Reels: They offer digitization of 8mm, 35mm, and Super 8 movie films.
Digital Storage/Access: ScanCafe offers digital download as well as USB storage.
Cost: ScanCafe’s prices start off lower than ScanDigital’s, at $0.44/photo. The Value Kit prices start at $0.28/scan. However, you then pay another fee depending on how you want your digital copies returned to you, i.e. digital download ($10) versus USB ($15). They are open about the costs upfront, though, with all prices listed in one place (which is vastly different from some of the other sites.)
Shipping: They offer good suggestions for how to box up your valuable media items, but again, it’s on you to package and ship the goods to them.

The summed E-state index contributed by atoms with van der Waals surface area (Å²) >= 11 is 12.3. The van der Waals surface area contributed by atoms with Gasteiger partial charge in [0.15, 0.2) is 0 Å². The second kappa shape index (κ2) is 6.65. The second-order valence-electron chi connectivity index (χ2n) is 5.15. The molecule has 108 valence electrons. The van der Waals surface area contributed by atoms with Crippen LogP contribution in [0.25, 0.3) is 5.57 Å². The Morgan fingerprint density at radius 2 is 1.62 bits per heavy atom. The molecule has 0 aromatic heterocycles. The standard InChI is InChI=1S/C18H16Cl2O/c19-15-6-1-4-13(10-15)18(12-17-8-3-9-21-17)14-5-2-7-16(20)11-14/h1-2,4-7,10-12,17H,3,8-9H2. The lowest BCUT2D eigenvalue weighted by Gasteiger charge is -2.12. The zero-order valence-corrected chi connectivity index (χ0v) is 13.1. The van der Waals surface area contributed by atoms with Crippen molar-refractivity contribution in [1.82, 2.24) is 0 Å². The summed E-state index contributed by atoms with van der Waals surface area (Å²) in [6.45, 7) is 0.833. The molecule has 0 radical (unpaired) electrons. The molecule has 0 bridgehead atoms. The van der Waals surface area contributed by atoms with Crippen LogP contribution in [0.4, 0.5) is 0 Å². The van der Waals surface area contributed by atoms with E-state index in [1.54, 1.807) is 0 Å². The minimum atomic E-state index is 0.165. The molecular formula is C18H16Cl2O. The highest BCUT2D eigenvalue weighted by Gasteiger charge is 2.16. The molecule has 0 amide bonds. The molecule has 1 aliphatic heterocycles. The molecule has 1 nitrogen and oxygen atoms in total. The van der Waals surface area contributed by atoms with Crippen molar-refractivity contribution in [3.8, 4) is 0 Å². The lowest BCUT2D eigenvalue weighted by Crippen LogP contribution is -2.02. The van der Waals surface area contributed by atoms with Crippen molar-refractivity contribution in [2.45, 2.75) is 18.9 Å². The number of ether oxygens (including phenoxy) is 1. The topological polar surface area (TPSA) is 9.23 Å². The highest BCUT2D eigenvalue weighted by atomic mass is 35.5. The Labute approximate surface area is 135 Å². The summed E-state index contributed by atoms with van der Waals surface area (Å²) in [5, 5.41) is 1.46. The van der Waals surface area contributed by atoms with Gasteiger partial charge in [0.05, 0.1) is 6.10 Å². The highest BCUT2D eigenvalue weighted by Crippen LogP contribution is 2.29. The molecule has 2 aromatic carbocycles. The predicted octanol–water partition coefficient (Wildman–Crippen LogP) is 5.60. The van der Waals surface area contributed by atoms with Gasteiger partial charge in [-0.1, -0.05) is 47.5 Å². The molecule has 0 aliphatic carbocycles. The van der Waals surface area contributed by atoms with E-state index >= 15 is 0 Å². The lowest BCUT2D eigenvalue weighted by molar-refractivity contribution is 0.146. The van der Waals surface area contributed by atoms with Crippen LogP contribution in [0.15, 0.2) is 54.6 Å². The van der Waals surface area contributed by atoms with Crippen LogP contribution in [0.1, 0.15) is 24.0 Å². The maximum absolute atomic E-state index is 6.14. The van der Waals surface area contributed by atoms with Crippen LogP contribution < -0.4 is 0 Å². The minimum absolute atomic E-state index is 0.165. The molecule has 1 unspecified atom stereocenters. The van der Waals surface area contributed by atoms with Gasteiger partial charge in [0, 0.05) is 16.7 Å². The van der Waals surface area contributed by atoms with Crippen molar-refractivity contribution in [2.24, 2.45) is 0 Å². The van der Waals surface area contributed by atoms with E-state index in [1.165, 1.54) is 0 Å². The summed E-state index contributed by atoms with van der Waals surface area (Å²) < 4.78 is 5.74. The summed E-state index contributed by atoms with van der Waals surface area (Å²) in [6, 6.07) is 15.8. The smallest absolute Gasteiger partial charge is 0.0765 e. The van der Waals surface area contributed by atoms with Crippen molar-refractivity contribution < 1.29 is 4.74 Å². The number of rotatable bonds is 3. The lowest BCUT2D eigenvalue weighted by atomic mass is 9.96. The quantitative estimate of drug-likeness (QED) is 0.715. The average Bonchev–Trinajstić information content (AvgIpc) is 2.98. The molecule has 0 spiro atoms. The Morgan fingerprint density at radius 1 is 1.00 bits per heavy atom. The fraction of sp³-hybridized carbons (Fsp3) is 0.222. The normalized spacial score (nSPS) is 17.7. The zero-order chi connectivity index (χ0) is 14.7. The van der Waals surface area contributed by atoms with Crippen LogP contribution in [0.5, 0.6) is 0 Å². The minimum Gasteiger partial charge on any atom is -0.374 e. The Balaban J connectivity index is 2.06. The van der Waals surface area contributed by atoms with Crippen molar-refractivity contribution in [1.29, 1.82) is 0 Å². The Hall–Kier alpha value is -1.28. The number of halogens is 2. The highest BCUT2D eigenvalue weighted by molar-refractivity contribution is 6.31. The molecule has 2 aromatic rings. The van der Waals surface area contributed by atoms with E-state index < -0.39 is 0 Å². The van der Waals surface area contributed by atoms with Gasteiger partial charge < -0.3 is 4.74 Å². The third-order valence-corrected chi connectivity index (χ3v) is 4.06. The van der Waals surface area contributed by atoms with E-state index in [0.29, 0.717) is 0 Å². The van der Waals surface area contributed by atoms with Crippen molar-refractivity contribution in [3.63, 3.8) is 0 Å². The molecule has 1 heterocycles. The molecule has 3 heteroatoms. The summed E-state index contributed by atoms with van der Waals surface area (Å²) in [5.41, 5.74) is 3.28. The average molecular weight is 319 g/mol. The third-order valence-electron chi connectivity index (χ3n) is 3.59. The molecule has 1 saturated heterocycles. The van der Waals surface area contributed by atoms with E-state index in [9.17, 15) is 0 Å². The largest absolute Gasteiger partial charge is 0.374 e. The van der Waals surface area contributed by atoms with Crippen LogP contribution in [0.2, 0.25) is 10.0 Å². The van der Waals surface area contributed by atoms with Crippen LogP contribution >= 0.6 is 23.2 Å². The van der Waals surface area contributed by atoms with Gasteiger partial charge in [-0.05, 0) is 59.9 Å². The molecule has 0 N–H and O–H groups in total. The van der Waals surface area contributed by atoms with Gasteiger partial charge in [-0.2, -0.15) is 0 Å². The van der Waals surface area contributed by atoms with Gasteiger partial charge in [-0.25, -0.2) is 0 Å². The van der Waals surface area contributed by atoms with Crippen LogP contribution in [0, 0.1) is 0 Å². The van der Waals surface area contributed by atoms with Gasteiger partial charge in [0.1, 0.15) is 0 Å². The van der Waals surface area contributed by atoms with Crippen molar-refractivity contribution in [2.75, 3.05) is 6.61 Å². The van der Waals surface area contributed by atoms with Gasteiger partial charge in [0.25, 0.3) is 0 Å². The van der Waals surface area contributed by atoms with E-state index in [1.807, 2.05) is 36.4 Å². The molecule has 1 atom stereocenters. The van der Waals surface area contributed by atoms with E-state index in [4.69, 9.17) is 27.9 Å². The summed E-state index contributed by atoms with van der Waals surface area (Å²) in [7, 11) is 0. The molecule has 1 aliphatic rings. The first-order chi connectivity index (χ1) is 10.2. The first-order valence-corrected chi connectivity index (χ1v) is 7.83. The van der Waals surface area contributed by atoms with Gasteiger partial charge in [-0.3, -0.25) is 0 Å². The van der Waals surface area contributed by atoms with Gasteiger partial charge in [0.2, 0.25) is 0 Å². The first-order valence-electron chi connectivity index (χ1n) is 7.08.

Still Uncomfortable With Those Options?
Another option is to stay local: Many Walmarts, Walgreens, and other places that have photo services offer digitization as well. The one drawback is that these can get pricey if you have a lot to convert. Our favorite low-cost option is Costco, which will do a video transfer from any number of old formats into digital copies starting at $19.99. (That’s a good bit easier than tracking down an old Betamax from eBay, and a few dollars cheaper than what a lot of these sites charge.) This way, you’re still outsourcing the labor without having to rely on the often-unpredictable shipping services.